It is difficult to imagine a single play resulting in a higher production of justified finger-pointing and warranted blame than what occurred during Thursday’s Thanksgiving Day game between the Houston Texans and Detroit Lions.
When something happens that is considered contentious, the controversy typically arises out of differing perspectives. What seems obvious to me is anything but for someone else. What’s so remarkable about the hullabaloo that erupted out of last week’s 81-yard touchdown run by Texans running back Justin Forsett is the lack of disagreement over the sequence of events.
Down by ten points, more than half way through the third quarter, Houston quarterback Matt Schaub handed the ball off to Forsett on second down with ten yards to go. The running back was granted a hole by his offensive line as devastating as a wound in need of suture. However, six yards after the line of scrimmage he was tackled by Lions safeties Erik Coleman and Louis Delmas.
Despite a knee and an elbow both touching turf, Forsett popped up in one continuous motion, in a manner that only the supremely athletic would even attempt, and ran 75 additional yards into the end zone through a why-bother Detroit defense.
Somehow, this was called a touchdown by the non-replacement officials. Of course, this being the National Football League, Lions head coach Jim Schwartz responded to the scoring play by throwing a challenge flag onto the field, and requesting a review of the play that should’ve been blown dead. However, in the NFL, all scoring plays and turnovers are automatically reviewed, and so Schwartz’s redundant actions earned a 15-yard penalty for delaying the game.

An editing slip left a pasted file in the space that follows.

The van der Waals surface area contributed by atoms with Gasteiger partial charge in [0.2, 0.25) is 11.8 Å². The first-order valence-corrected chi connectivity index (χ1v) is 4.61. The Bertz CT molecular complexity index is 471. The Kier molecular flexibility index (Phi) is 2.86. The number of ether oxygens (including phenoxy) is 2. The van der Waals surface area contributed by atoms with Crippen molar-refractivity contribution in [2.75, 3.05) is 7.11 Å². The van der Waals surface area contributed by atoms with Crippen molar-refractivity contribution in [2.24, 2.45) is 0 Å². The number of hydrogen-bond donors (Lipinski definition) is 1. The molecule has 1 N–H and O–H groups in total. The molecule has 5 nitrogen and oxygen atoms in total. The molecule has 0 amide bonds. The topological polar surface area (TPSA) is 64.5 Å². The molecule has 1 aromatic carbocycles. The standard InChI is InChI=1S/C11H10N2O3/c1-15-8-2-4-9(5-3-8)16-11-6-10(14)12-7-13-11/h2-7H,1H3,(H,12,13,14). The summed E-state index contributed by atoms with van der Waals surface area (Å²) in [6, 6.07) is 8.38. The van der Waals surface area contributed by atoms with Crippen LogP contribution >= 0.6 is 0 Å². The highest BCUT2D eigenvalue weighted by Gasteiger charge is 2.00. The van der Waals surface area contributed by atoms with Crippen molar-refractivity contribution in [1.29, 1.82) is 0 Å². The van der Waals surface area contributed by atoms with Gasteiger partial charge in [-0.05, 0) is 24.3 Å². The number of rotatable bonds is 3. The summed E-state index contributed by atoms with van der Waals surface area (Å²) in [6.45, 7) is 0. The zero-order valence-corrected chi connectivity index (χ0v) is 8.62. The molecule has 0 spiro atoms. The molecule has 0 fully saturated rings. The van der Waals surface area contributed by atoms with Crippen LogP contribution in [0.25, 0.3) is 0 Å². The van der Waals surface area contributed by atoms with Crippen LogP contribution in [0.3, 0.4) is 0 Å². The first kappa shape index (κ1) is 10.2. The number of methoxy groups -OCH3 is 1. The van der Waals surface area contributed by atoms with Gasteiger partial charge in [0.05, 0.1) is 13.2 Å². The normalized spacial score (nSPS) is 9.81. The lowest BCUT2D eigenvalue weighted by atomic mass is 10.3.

Such a punishment seems adequate given that a head coach might use the redundant challenge to speak to an official about something other than what immediately happened on the field. However, the penalty for an over-eager request does not stop there. According to the NFL rule book, in addition to the 15-yard sentence, the play that was automatically reviewable is no longer reviewed at all.
Touchdown Texans! Avoiding butterfly effect analysis, Houston went on to eventually win the game in overtime 34-31, thanks in no small part to the imposter touchdown being accepted as the genuine article. The play single-handedly doubled the team’s win probability.
To label this as an embarrassment would be an understatement. The NFL, in its attempt to dodge criticism of its officials and rules neglected to attach a video highlight of the play in its online box score, despite providing links to every other scoring play from the game.
However, what makes this incident such a enormous embarrassment isn’t the sad attempt from the league to avoid documentation, but rather the astounding failure on three different levels that combined to produce a massive malfunction of reason.